Natalie Bartholomew is a career community banker with more than 21 years in the business and is a fifth-generation family farmer in northwest Arkansas. She joined First Community Bank in 2022 to create and develop a new market and team in northwest Arkansas. In 2017, she launched the Girl Banker platform that serves as a voice of advocacy for women in banking and young women considering careers in finance. The platform involves the Girl Banker Podcast, a robust social media community, and speaking engagements across the country.
She serves on various local philanthropic committees and boards and was recently appointed to the American Banking Association Bank Marketing Advisory Board. Natalie and her husband, Colt, reside in Prairie Grove with their sons Brody and Witten.
What is your vision for your business and our community?
I’ve taken a regional approach to new customer acquisition and the recruitment of my team. While NWA has its own unique cities and towns, the region as a whole works in tandem. My team has experience and contacts throughout the entire region, which has led to our organic growth and success so far. Our hope is to stay true to our bank’s name and give as much back to our community as possible.
When I launched the Girl Banker platform, I never really had an endgame in mind other than to create a community of women in banking and to change the narrative around young women and careers in banking. I feel that over the last five years, that community is strengthening and while we still have a lot of work to do, young women are learning that banking offers a wide array of opportunities beyond the stereotypical “banking” roles such as marketing, innovation and technology.
My hope is that as this platform continues to grow, that banks improve policies that affect their female employees the most, such as paid parental leave and hybrid work options.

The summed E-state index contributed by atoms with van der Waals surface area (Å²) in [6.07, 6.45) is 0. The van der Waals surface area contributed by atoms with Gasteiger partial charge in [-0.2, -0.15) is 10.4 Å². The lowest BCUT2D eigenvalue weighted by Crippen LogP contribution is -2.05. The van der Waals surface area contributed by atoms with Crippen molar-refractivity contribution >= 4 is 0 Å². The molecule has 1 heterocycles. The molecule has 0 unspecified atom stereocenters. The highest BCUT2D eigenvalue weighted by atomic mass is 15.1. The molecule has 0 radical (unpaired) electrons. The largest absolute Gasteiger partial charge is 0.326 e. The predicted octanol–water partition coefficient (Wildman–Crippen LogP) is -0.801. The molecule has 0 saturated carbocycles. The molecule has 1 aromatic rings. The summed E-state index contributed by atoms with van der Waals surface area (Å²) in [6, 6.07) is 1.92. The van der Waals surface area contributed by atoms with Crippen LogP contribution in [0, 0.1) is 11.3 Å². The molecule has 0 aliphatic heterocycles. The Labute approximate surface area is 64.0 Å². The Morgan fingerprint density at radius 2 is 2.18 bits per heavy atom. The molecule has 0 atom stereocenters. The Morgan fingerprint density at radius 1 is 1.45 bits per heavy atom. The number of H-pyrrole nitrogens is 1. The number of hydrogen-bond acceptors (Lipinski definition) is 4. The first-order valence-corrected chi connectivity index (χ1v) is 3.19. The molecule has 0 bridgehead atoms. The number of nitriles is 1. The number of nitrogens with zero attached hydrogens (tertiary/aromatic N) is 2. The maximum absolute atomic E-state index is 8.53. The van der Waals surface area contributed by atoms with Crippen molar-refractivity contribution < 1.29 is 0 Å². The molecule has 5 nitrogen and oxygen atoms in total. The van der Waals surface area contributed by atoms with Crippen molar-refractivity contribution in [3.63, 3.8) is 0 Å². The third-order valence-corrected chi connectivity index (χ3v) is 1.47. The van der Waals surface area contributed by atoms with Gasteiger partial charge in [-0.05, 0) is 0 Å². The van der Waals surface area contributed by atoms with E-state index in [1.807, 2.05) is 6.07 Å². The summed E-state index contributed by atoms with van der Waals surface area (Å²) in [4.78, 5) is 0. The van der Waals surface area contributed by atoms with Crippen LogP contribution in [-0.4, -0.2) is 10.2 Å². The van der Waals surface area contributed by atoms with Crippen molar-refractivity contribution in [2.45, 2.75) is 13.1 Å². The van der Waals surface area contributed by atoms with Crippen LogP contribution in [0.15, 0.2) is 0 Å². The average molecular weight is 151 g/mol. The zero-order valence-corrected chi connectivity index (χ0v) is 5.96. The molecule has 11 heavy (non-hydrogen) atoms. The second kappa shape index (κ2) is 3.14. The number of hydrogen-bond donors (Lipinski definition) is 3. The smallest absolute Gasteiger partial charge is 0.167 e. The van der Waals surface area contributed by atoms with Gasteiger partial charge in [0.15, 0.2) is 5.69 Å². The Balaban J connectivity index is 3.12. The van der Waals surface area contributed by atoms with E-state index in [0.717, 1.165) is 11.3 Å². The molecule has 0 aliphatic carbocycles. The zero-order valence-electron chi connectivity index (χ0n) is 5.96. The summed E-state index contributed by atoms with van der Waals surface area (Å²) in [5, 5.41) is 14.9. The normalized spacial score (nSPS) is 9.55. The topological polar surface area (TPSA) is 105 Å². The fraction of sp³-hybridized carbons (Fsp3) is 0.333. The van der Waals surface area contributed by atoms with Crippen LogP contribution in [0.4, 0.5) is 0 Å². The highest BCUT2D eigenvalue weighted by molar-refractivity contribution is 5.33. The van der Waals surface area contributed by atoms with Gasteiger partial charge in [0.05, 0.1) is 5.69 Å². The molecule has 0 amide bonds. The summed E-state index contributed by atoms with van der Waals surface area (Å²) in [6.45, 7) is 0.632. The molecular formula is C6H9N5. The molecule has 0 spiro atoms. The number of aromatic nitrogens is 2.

What advice do you have for keeping a team focused and motivated in challenging times?
It’s in the challenging, difficult times that we grow the most. Focusing on what can be learned from a tough experience instead of focusing on what went wrong is a must. Being empathetic and authentic as a leader and as a teammate is essential. Your team needs to know that they are seen and heard.
What has been the highlight of your career so far?
It’s hard to pinpoint one highlight because different parts of my career have meant a lot depending upon the season of life I was in at that time. The launch of the Girl Banker platform was so important to me, but the continued growth and success of the community of women it has created has been even more important.
The opportunity to pull all of my experiences and skillsets together for my new role at First Community Bank is no doubt a highlight. Assembling our team and starting something new in northwest Arkansas might be one of my proudest career achievements. I’m so honored to work with this group of people.
Who has been the biggest influence on your life and career?
I have been fortunate to have numerous influences on my life and career. My late grandfather, Wilford H. Thompson, was a 45-year career community banker. Because of him, I have always wanted to be a banker, even when I was a little girl.
My mom and dad are also the epitome of hardworking, good people and if I’m half the person they are, I’m doing something right.
My husband, Colt, obviously has had a huge influence on my life, but also on my career. We have a true partnership that involves a lot of give and take, sharing of all parenting and household responsibilities, in addition to the demands of our work. There have been numerous times where his support and advice have kept me going. It’s a tremendous asset to me to have that level of support at home.
Tell us the most meaningful piece of career or life advice you have received.
My mentor, Allyson Dyer, told me once that “you train people how to treat you.” That mentality has been so meaningful in helping me set boundaries in the workplace and attempt to achieve balance with my family time. If we answer every work-related text and email after work hours, we train others to know that we are “on” 100% of the time. If we wait to answer them the following business day, others know they will receive an answer then. I know there can be exceptions to this train of thought, but for the most part, it goes a long way.
How do you like to de-stress after a difficult day/week?
With two young boys that are involved in a variety of sports, a demanding job, and an hour commute to the office, de-stressing often depends on the time of year. If it’s summertime, I love working in my yard, mowing, or with my plants. If it’s cold, and given my house is clean, you’ll find me parked on my couch binge-watching whatever I’m streaming at the moment. Oddly enough, cleaning the house makes me feel organized, collected, and as if I have everything in order, which reduces stress for me.